The neurosis associated with the mortgage fixation is depicted in one of the greatest plays of the 20th century. Writing about Death of a Salesman, Arthur Miller recalls, "I hoped it was a time bomb under the bullshit of capitalism, this pseudo life that sought to touch the clouds by standing on top of a refrigerator, waving a paid-up mortgage at the moon, victorious at last!"
Glyn Robbins makes the most persuasive case for a "third generation" of Council house building I have read to date in this month's Socialist Review.
The decimation of social housing under the right to buy policy was sold to tenants as an opportunity to buy their house outright. Taken at face value, this was enormously short-sighted, for it assumes that home-buyers stay in their properties forever (in practice, first-time buyers climbed aboard the property ladder and, after a few years, sold on to spectulators who bought to rent - yet another disastrous consequence of RTB).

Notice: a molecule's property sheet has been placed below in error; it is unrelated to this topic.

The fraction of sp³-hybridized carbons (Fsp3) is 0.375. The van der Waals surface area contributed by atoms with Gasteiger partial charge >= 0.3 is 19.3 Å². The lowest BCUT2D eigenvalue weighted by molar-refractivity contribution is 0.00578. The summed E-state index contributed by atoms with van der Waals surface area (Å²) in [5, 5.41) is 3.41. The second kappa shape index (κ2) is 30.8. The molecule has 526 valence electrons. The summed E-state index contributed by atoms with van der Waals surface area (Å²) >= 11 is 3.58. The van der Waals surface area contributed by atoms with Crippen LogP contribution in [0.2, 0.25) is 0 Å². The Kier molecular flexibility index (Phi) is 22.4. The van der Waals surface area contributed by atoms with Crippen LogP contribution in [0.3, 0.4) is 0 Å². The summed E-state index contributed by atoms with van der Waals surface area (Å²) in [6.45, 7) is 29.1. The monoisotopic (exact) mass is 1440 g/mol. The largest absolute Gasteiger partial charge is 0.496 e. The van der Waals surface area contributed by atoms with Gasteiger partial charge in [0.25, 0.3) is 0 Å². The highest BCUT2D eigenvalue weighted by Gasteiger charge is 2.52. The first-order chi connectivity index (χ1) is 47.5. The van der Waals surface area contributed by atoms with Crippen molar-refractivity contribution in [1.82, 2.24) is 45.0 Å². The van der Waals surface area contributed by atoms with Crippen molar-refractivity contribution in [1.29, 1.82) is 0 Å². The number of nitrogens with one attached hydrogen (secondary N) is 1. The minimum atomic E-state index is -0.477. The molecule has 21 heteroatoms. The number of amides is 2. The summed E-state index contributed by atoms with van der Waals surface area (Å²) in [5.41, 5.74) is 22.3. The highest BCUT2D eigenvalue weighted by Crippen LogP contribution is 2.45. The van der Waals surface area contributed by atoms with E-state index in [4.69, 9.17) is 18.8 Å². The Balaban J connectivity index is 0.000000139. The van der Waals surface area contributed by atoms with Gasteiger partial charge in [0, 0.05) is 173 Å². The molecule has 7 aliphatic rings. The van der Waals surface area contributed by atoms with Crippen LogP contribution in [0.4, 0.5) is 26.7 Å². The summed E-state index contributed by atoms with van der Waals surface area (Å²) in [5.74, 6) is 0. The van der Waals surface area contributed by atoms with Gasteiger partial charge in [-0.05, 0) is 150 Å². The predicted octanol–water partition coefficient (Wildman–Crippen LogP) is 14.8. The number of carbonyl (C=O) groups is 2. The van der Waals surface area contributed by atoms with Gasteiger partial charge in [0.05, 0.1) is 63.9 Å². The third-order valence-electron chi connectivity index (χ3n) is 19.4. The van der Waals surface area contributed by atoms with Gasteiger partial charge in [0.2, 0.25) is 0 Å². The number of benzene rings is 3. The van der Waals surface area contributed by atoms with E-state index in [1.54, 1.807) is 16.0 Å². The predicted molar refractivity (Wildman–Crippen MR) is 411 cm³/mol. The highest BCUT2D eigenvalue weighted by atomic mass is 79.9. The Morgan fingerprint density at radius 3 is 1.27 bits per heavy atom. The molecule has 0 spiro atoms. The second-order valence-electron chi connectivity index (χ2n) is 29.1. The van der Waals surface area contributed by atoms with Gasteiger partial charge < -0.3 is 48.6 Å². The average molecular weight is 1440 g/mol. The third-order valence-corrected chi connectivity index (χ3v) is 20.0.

But the Thatcher government's intention was in fact more strategic: to split working-class people down the middle, to erode solidarity. Those who chose to buy their flats or houses were aspirational; those who did not clearly couldn't be helped. The effect, as Robbins points out, is that Council tenants are now fair game.
The fact that calling for a programme of Council house building is seen as radical shows us how far neoliberalism has come. It should be a realistic demand, and as Robbins's article demonstrates, it certainly has logic and common sense on its side. But even in the early days of a recession (whose principal cause was an obscenely lop-sided housing market, run for the benefit of the infinitessimally few), the government will hear nothing of it.